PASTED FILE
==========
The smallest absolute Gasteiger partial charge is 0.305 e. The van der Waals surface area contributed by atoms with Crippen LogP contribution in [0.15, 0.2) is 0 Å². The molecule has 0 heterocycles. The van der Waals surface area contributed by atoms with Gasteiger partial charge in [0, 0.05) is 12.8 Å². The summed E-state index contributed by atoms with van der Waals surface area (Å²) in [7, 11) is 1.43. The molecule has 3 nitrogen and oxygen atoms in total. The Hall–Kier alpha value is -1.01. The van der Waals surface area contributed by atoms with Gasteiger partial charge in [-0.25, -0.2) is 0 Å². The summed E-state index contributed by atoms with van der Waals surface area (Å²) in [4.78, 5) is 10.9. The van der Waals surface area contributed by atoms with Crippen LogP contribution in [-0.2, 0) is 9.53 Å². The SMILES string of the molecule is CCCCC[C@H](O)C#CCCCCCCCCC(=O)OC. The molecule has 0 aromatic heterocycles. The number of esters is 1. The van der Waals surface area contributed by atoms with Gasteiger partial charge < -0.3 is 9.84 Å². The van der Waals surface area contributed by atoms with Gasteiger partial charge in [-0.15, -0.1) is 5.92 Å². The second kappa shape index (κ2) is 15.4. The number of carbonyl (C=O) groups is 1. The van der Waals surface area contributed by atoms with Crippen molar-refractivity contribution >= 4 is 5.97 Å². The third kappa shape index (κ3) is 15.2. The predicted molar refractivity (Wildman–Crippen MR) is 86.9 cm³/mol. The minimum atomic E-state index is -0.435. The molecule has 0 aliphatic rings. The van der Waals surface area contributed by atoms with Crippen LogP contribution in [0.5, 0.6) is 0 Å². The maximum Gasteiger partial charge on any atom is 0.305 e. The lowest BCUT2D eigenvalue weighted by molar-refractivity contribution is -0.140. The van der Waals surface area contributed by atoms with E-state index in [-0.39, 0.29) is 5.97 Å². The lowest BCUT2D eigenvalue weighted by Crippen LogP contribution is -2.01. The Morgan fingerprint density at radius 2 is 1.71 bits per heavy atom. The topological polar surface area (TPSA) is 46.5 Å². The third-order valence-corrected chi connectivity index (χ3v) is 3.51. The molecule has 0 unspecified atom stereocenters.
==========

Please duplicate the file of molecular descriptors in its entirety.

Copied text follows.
The smallest absolute Gasteiger partial charge is 0.305 e. The van der Waals surface area contributed by atoms with Crippen LogP contribution in [0.15, 0.2) is 0 Å². The molecule has 0 heterocycles. The van der Waals surface area contributed by atoms with Gasteiger partial charge in [0, 0.05) is 12.8 Å². The summed E-state index contributed by atoms with van der Waals surface area (Å²) in [7, 11) is 1.43. The molecule has 3 nitrogen and oxygen atoms in total. The Hall–Kier alpha value is -1.01. The van der Waals surface area contributed by atoms with Gasteiger partial charge in [-0.25, -0.2) is 0 Å². The summed E-state index contributed by atoms with van der Waals surface area (Å²) in [4.78, 5) is 10.9. The van der Waals surface area contributed by atoms with Crippen LogP contribution in [-0.2, 0) is 9.53 Å². The SMILES string of the molecule is CCCCC[C@H](O)C#CCCCCCCCCC(=O)OC. The molecule has 0 aromatic heterocycles. The number of esters is 1. The van der Waals surface area contributed by atoms with Gasteiger partial charge < -0.3 is 9.84 Å². The van der Waals surface area contributed by atoms with Gasteiger partial charge in [-0.15, -0.1) is 5.92 Å². The second kappa shape index (κ2) is 15.4. The number of carbonyl (C=O) groups is 1. The van der Waals surface area contributed by atoms with Crippen molar-refractivity contribution >= 4 is 5.97 Å². The third kappa shape index (κ3) is 15.2. The predicted molar refractivity (Wildman–Crippen MR) is 86.9 cm³/mol. The minimum atomic E-state index is -0.435. The molecule has 0 aliphatic rings. The van der Waals surface area contributed by atoms with Crippen LogP contribution in [0.5, 0.6) is 0 Å². The maximum Gasteiger partial charge on any atom is 0.305 e. The lowest BCUT2D eigenvalue weighted by molar-refractivity contribution is -0.140. The van der Waals surface area contributed by atoms with E-state index in [-0.39, 0.29) is 5.97 Å². The lowest BCUT2D eigenvalue weighted by Crippen LogP contribution is -2.01. The Morgan fingerprint density at radius 2 is 1.71 bits per heavy atom. The topological polar surface area (TPSA) is 46.5 Å². The third-order valence-corrected chi connectivity index (χ3v) is 3.51. The molecule has 0 unspecified atom stereocenters.